I think there is quite a lot, it is the first job I have genuinely loved and wake up excited to do. The context of the work in Africa is extremely interesting. I have the privilege to read reports which cover such a wide range of topics: from the conflict in Northern Ethiopia, to how drought and climate change has an impact on the stability of the horn of Africa. The wide variety of topics makes it truly intriguing to learn about. It definitely beats international law which is what I had to read in my last role.
What steps did you take to get into your current role? What was the process during/after university?
I joined via the Civil Service Fast stream where I reached the final selection board for the Economist Stream. Ultimately, I wasn’t successful, but I performed well enough in my main assessment centre to be offered a separate scheme in the technology sector. I did this scheme for two years, however, the technology sector wasn’t for me so when the opportunity to join my current role came about I applied and luckily I was successful.
One thing that helped me apply to the fast stream was the mock interviews the fast stream used to do with Kent (unsure if they still do). The positive experience from this and knowing what the assessment centres were going to be like really pushed me to apply for the graduate scheme.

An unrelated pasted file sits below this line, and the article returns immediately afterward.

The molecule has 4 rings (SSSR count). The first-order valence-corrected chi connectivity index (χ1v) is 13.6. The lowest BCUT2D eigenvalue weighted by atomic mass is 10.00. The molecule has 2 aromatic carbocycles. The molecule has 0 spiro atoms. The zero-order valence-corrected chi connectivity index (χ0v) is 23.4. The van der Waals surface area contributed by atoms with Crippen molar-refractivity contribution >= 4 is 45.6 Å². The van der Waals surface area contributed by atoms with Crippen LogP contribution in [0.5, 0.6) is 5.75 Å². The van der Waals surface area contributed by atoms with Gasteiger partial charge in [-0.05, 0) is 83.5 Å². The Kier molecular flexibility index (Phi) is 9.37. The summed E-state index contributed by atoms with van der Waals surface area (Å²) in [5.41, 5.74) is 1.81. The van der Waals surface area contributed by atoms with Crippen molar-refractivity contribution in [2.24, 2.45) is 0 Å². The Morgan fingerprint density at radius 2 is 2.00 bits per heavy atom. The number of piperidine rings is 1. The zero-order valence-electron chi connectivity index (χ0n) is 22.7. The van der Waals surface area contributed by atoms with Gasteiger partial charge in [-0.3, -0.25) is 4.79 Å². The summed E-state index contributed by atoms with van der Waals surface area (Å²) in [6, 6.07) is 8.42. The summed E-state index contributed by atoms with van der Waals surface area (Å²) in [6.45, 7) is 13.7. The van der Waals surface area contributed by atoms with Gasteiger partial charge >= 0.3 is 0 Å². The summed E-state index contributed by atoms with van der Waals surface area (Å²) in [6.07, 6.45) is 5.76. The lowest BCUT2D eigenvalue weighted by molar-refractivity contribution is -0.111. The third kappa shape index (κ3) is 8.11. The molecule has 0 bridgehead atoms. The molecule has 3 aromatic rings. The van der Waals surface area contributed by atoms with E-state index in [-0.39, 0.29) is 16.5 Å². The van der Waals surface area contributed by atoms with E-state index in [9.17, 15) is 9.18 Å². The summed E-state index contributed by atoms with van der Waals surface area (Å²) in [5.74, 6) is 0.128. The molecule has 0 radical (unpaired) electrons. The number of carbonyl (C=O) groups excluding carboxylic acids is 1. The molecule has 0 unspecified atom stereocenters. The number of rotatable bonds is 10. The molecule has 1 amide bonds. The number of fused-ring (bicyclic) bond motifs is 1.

What employability support did you get from the University?
The mock assessment centre was the main thing. I also used employment support to refine my CV and attend career days when companies would come to Kent and talk about their various graduate opportunities.
What skills did you gain at the University, not just from your course that you use now in your career?
I would say something that I developed during my Masters was my soft skills, specifically my communication skills. I was never a particularly outstanding student; I cannot imagine 10 years from now anyone will be talking about the outstanding contributions I made to the field of Economics. However, I was always quite confident, admittedly during my bachelors, this was not always the case in my classes, but this is all part of the development process.
What changed during my Masters was that I followed my intellectual curiosity more. This is where lecturers can really help, they are an excellent source of information and challenge. For me, this built more confidence in the classroom which I think translated to better performances in interviews when I was applying for jobs. At University, it is easy to overlook soft skills and just concentrate on getting a 2:1 or a first, but in the working world the 2:1 gets you through the door, however, it is the soft skills that will let you climb the ladder.
What advice would you give to somebody thinking of coming to Kent?
If you want a campus university experience, you should definitely join! Just be careful eating anything near the library – those seagulls are savages!
What’s your best memory of studying at Kent?
I have great memories of the topics I learnt, the variety of issues I covered was truly fascinating. However, like most people, the best thing about University was the experiences I had with my friends. It is a truly once-in-a-lifetime experience, I have many fond memories of the friends I made there.